- Look to your own past emotional experiences that are similar to that of the situation and character within the story even if it is an art song or lieder. In opera, for example, with composers like Puccini, Mozart, Verdi, etc, the romantic leads are usually young. It’s your job to discover, for example, the differences between now and then in ages for specific events like marriage, child baring years, what is and was considered old age. With that discovery in hand try recalling an event in your own life at that same age so you can remember how you viewed the world and how falling in love at that age felt, then give it to your character. Or if you are playing a character that is older than you are, start watching older folks and how they behave; how do they walk, sit, stand, etc., then try those same behaviors and gestures on for yourself as the character. It’s the old mind-body connection. What the mind thinks is echoed by the actions and movements of the body.
- The music offers many wonderful insights into how a situation within the story is unfolding. Trust your instincts about how you feel about the music and let yourself go to fully experience it. You will start to experience the emotional pull of the story. Singing the exact note values will also help you understand the emotional content. Sometimes the accompaniment is saying one thing and you, the singer, another.
- Practice with an accompanist the real emotional impact of what you are doing, funny or tragic. Go through it enough, maybe over several days or weeks, so you can finally step back and just portray the emotional impact without going over the line of no return vocally.
“Acting is not being emotional, but being able to express emotion. ”
~ Kate Reid
- If you are working on just an aria for audition purposes, knowing the jest of the entire opera will help you know how and why the aria fits into the overall story and what the character has gone through till this moment and will go through after the aria is over.
- Understand the emotional content of the musical prelude, interlude and postlude. They will often set the emotional tone for the piece and help give it structure.
- Be aware of where the emotional emphasis of each phrase is going. That helps keep you from singing just note after note. It helps move the music forward and creates a phrase, a legato line. It helps the listener to understand where the story is going.
- Recognize in the piece, whether you are talking to yourself, or are conversing with someone else. Think about how you behave when you are talking to yourself even if it is not out loud. Your body is involved; your eyes usually look inside even though they are open. When we either talk to ourselves internally or to someone else, we pause now and then to think about how we want to say the next thing. Or we can just rant. Watch others to get some insight.
“Acting deals with very delicate emotions. It is not putting up a mask. Each time an actor acts he does not hide; he exposes himself.”
~ Rodney Dangerfield
- If performing a complete operatic role, remember to use one of the most powerful tools for any stage work. Actively listen to the other characters when they are speaking or singing to you.
- Understand that recitative is really just dialogue so the small rests between thoughts in a sentence or between characters is usually non existent. Talk it through as if it is just spoken dialogue. Get a friend to speak the other parts so you can practice the fluidity of conversation. Then put it to music. Go back and forth until you get the hang of it.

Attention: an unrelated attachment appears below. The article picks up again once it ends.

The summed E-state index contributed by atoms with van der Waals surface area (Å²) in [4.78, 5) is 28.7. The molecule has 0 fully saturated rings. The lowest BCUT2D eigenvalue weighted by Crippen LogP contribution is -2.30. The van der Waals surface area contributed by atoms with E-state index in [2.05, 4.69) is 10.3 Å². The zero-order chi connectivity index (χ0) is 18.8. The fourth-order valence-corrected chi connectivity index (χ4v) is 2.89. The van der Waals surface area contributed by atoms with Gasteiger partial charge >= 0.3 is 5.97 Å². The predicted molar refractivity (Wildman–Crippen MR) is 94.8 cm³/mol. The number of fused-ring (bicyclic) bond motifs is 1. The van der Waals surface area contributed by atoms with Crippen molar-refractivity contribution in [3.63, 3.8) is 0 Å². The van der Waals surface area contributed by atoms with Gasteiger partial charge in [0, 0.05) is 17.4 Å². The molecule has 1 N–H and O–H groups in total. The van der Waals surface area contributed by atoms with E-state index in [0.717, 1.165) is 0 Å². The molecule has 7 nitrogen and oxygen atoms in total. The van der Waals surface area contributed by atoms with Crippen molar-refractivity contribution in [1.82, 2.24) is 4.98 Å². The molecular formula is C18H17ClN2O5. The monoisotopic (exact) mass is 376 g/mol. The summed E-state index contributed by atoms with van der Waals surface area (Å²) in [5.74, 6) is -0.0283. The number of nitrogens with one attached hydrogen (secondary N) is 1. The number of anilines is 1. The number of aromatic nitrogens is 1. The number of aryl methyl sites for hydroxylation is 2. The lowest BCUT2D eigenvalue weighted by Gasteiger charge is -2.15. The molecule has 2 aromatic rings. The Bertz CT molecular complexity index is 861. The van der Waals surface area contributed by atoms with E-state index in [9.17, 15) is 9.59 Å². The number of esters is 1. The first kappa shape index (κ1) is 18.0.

- Only listen to a CD of someone else performing the work after you are done with your own exploration and preparation. Don’t imitate someone else; make this your own interpretation of what the composer and librettist put on the page.
- Make sure it is your own unique voice shinning through.
- Always remain flexible and curious. This relieves many unnecessary emotional ups and downs when working with others.
It is only after you have the piece well placed in your ear and voice, completely memorized and ready to bring to a coach or work with an accompanist that the rest of this process can start to take place. Yes, there will probably be much input by the coach, accompanist if doing a recital as this is a collaboration, stage director and possibly the conductor, but if you go as prepared as possible with your own understanding of the character whether you are doing a recital, audition or complete role, life becomes less stressed and you not only appear polished and professional, but you will actually feel polished and professional. You have to remain flexible in your thinking when working your colleagues. For example, because of budget cuts, there is usually less time available for both musical and staging rehearsals. Having done your own research and homework, you can maintain artistic equilibrium. You have the confidence to contribute when appropriate, to rounding out your character and truly making it your own within the framework of the entire piece or program. You become the story teller.
“You may be disappointed if you fail, but you are doomed if you don’t try ”
~ Beverly Sills
Even as a novice, you have to bring something to the table. You have to come to each new experience with an agenda of what you want to learn and what you have to contribute at this stage of the game. Remember to remain flexible so if someone throws you a curve ball you are ready. After catching it, getting knocked down by it or if you were able to hit the ball out of the park, check in to see just what it is that you learned from that experience. And of course, the more practice you get the easier this process becomes. With each new event you will be able to contribute more of your artistic, emotional and genuine self in a positive way helping to create a memorable performance for yourself, your colleagues and the audience.
Ciao until next time.